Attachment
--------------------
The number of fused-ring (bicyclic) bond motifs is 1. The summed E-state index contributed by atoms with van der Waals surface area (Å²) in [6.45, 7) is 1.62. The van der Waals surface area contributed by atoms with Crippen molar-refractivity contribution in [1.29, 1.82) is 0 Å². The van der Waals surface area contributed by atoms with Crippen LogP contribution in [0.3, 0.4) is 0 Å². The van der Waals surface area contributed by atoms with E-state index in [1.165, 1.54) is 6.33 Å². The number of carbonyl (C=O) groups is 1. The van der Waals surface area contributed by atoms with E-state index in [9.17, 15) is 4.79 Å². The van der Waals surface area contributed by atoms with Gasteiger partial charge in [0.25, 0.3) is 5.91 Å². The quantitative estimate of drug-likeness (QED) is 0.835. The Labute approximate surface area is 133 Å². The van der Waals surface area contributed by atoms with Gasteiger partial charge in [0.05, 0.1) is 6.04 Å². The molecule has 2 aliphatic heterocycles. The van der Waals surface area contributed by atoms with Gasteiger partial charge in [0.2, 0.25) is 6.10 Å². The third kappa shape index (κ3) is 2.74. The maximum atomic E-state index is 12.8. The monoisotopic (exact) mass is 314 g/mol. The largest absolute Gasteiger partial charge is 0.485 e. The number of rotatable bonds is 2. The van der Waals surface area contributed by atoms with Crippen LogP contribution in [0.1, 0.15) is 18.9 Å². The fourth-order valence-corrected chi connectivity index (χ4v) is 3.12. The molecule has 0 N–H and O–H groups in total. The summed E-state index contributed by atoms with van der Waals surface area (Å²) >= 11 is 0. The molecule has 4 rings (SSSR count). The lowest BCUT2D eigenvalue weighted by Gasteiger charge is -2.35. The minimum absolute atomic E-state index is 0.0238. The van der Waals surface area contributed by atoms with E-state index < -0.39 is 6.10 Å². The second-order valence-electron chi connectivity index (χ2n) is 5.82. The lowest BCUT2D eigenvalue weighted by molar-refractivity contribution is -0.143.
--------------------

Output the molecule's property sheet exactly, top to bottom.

The number of fused-ring (bicyclic) bond motifs is 1. The summed E-state index contributed by atoms with van der Waals surface area (Å²) in [6.45, 7) is 1.62. The van der Waals surface area contributed by atoms with Crippen molar-refractivity contribution in [1.29, 1.82) is 0 Å². The van der Waals surface area contributed by atoms with Crippen LogP contribution in [0.3, 0.4) is 0 Å². The van der Waals surface area contributed by atoms with E-state index in [1.165, 1.54) is 6.33 Å². The number of carbonyl (C=O) groups is 1. The van der Waals surface area contributed by atoms with E-state index in [9.17, 15) is 4.79 Å². The van der Waals surface area contributed by atoms with Gasteiger partial charge in [0.25, 0.3) is 5.91 Å². The quantitative estimate of drug-likeness (QED) is 0.835. The Labute approximate surface area is 133 Å². The van der Waals surface area contributed by atoms with Gasteiger partial charge in [0.05, 0.1) is 6.04 Å². The molecule has 2 aliphatic heterocycles. The van der Waals surface area contributed by atoms with Gasteiger partial charge in [0.2, 0.25) is 6.10 Å². The third kappa shape index (κ3) is 2.74. The maximum atomic E-state index is 12.8. The monoisotopic (exact) mass is 314 g/mol. The largest absolute Gasteiger partial charge is 0.485 e. The number of rotatable bonds is 2. The van der Waals surface area contributed by atoms with Crippen LogP contribution in [0.1, 0.15) is 18.9 Å². The fourth-order valence-corrected chi connectivity index (χ4v) is 3.12. The molecule has 0 N–H and O–H groups in total. The summed E-state index contributed by atoms with van der Waals surface area (Å²) >= 11 is 0. The molecule has 4 rings (SSSR count). The lowest BCUT2D eigenvalue weighted by Gasteiger charge is -2.35. The minimum absolute atomic E-state index is 0.0238. The van der Waals surface area contributed by atoms with E-state index < -0.39 is 6.10 Å². The second-order valence-electron chi connectivity index (χ2n) is 5.82. The lowest BCUT2D eigenvalue weighted by molar-refractivity contribution is -0.143.